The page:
Eritrean Queen

We were born and raised in a beautiful tiny country called Eritrea. I bet you never heard of it. You know Ethiopia? It’s like above there. We were having a happy childhood like any other children. We became profoundly deaf at age 7 at the same time due to unknown causes, we were playing together in the backyard of our parent’s house, our mother was trying to call our names and we did not hear at all. Our mother approached us and tapped on our shoulder. she had noticed that we babbled at a young age but then did not respond our names consistently. My parents were not aware that we couldn’t hear.

My parent discussed seeing a doctor, however, my father was in denial that we were deaf. They took us to see a variety of doctors searching for help in Eritrea, Ethiopia and USA where we had many hearing tests. The doctor put the hearing aid in both of our ears. We started to recognise the sounds and we hated it. It took us a while to accepted that we were deaf. Being deaf doesn’t stop us from what we want to do because we can do anything except hear. We thanked our parent for giving up their life for us when we moved to the UK because of our deafness and opportunity for a better life and education.

Before we became deaf, we remember the sound of church bells, chicken clucking, rain and conversation. Whilst in the civil war in Eritrea, we always heard the sound of gun fires and explosion, it is so loud it sounds like it’s coming from the next room, we had to hide in the bathroom to protect ourselves and it is terrifying. I remember my mother was talking to her neighbour by the gates, we caught gun fires in the sky like a star shooting.

We were invited to our neighbour’s birthday party, it was supper. There were little rolls, things to munch on, sandwiches and most important of all – a cake. Boys were invited as well as girls. We had a game contest. Something is going on over the hill and you can simply feel that something is coming. At that moment my mother and maid managed to run back to neighbour’s and get to us and we didn’t understand what the war was. An explosion went off behind us, Heroda tripped over while our mother was holding her hand, she was sweating with fear and sadness and pulled her hard, came back to our home and checking if we’re all ok but it was terrible.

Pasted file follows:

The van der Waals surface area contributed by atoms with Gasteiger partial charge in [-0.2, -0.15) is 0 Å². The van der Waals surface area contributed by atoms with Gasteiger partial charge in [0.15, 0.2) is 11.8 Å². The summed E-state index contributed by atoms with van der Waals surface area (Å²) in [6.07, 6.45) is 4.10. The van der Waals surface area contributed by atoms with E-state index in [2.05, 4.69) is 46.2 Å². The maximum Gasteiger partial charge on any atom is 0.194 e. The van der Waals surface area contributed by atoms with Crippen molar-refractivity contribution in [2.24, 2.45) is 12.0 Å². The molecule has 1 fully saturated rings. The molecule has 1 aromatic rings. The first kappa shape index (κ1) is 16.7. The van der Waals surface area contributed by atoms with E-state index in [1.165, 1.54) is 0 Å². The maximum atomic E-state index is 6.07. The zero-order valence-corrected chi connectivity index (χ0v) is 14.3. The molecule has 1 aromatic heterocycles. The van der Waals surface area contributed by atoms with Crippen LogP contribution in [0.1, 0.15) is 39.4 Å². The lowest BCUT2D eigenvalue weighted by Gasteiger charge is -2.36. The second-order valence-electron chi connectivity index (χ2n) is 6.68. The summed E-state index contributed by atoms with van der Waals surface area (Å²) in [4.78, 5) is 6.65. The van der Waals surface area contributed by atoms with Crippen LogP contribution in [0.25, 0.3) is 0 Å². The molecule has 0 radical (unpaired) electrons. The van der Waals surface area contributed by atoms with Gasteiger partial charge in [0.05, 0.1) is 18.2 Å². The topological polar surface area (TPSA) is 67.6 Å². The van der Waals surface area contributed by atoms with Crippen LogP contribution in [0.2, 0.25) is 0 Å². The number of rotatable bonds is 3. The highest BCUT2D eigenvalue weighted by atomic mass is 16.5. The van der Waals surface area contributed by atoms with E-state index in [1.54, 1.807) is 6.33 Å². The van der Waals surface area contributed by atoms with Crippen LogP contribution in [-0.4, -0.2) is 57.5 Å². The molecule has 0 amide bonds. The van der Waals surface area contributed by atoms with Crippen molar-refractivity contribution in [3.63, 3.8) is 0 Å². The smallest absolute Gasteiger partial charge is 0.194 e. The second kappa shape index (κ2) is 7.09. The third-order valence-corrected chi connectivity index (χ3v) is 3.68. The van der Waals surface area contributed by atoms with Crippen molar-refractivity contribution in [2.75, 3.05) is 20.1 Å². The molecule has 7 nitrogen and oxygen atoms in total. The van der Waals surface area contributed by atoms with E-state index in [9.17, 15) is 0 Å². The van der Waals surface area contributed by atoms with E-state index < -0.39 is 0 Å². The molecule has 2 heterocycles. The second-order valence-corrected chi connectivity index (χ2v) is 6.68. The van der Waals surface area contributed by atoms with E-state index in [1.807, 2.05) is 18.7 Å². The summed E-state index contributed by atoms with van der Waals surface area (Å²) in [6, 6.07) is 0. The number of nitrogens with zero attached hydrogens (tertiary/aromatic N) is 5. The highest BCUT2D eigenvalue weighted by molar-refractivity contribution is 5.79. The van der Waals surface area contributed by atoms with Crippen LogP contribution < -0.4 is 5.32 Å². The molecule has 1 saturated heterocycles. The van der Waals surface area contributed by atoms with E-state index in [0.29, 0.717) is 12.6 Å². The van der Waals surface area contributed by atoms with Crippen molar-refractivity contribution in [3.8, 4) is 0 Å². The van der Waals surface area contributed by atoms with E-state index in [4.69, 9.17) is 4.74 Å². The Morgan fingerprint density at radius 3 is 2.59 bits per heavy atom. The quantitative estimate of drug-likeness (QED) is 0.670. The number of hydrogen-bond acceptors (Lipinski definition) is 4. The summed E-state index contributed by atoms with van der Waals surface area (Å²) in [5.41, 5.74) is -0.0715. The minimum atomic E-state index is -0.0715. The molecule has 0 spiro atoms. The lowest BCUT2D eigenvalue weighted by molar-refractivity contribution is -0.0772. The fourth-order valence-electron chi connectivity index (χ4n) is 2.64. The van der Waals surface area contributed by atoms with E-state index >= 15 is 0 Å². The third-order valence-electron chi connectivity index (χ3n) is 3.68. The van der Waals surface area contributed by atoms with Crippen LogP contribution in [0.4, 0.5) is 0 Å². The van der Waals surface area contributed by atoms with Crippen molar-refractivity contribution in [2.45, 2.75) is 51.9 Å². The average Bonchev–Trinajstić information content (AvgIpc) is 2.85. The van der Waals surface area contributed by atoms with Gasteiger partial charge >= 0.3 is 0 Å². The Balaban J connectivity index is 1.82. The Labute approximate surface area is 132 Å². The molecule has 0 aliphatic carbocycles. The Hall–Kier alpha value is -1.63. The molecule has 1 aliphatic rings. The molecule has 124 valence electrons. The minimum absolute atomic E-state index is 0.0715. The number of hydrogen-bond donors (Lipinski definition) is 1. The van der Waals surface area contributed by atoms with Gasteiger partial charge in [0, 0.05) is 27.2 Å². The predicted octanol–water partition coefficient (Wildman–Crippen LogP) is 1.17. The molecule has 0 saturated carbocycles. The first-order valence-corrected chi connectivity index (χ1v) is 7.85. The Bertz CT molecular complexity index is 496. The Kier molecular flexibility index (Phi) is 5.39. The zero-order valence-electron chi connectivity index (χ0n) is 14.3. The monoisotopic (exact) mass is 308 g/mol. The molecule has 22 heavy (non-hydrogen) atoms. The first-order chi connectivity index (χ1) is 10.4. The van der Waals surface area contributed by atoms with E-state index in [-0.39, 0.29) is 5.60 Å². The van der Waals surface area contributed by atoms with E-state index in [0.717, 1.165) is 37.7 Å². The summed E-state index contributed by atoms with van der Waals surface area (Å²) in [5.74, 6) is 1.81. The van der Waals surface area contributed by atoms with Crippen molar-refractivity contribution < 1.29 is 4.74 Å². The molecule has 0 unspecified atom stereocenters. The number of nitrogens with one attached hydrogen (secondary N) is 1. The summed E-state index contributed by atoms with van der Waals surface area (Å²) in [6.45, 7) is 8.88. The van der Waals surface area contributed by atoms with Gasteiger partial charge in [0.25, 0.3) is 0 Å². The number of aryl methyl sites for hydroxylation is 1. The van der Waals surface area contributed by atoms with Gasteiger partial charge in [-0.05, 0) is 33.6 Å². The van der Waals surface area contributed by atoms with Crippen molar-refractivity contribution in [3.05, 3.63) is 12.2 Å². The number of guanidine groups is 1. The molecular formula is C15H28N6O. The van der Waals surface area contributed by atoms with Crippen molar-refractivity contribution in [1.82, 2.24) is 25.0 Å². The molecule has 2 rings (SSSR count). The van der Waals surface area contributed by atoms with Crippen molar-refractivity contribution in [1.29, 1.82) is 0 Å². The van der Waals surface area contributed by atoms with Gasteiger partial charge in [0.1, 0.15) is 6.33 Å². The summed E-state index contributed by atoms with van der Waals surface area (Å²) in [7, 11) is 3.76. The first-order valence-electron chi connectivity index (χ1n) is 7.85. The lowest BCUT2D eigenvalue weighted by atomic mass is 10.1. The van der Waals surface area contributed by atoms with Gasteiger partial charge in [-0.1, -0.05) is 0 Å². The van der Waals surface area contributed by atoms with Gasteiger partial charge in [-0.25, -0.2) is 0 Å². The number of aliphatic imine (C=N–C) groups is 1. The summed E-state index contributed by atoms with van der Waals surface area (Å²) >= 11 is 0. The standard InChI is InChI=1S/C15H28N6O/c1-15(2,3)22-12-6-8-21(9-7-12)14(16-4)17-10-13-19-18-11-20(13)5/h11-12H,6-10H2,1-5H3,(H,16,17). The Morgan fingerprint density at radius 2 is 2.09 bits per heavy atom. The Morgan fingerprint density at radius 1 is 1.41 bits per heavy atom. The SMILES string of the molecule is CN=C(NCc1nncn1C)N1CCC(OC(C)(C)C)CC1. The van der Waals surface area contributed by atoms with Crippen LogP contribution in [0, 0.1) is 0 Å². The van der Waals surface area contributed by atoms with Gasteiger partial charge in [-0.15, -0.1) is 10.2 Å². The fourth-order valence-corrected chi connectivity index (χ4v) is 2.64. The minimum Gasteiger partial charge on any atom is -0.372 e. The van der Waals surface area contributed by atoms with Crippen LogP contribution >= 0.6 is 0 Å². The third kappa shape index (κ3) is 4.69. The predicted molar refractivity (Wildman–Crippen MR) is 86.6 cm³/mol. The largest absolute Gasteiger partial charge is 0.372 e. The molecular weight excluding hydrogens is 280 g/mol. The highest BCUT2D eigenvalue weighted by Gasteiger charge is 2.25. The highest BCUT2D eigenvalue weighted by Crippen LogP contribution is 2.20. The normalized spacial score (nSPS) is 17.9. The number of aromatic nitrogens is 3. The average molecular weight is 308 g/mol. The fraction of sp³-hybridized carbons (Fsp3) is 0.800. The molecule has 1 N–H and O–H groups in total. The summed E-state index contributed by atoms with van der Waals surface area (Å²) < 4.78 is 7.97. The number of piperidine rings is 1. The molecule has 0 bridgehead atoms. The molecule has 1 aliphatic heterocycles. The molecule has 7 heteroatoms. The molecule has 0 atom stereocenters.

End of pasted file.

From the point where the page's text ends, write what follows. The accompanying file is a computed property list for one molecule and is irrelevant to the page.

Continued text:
Okay, let’s talk about the traditional dress called Zuria for special Eritrean occasion. We wanted to be like our mother when we were growing up and looked up to her, having her hair braided and being decorated with henna, gold jewellery and put on the beautiful Zuria dress – Our Eritrean queen. We got the modern dress for our friend’s wedding in July and it was magical.

The colour is bold yet simple and beautiful embroidery, kutisha choker and our mother’s gold earrings with a pair of the £47 Converse high top.

We all know habesha wedding are fun. You have no idea how huge they are – I’m talking about people, yes hundreds of people like wedding crashers. I mean Eritrean community know everybody and everybody. Not just the celebration but reunion and of course Eritrean foods. Yummy. The dance takes hours and hours of Eritrea dance on the dance floor. We all know heels hurts and they’re bad for you right? Think you can’t wear trainer to a wedding and party. Yes, the trainer on its own or can replace the heel because it is always good to have the backup pair of the trainer. We love converse goes with everything from casual to night out – easy and totally cool.

We may travel to Eritrea this year, hopefully, and we can show you our motherland with lots of pictures.


Hermon’s wearing:

Zuria dress | Kutisha choker | Gold earrings | Converse 

Heroda’s wearing:

Zuria dress | Kutisha choker | Gold earrings | Converse 

Photos by Victoria Metaxas 

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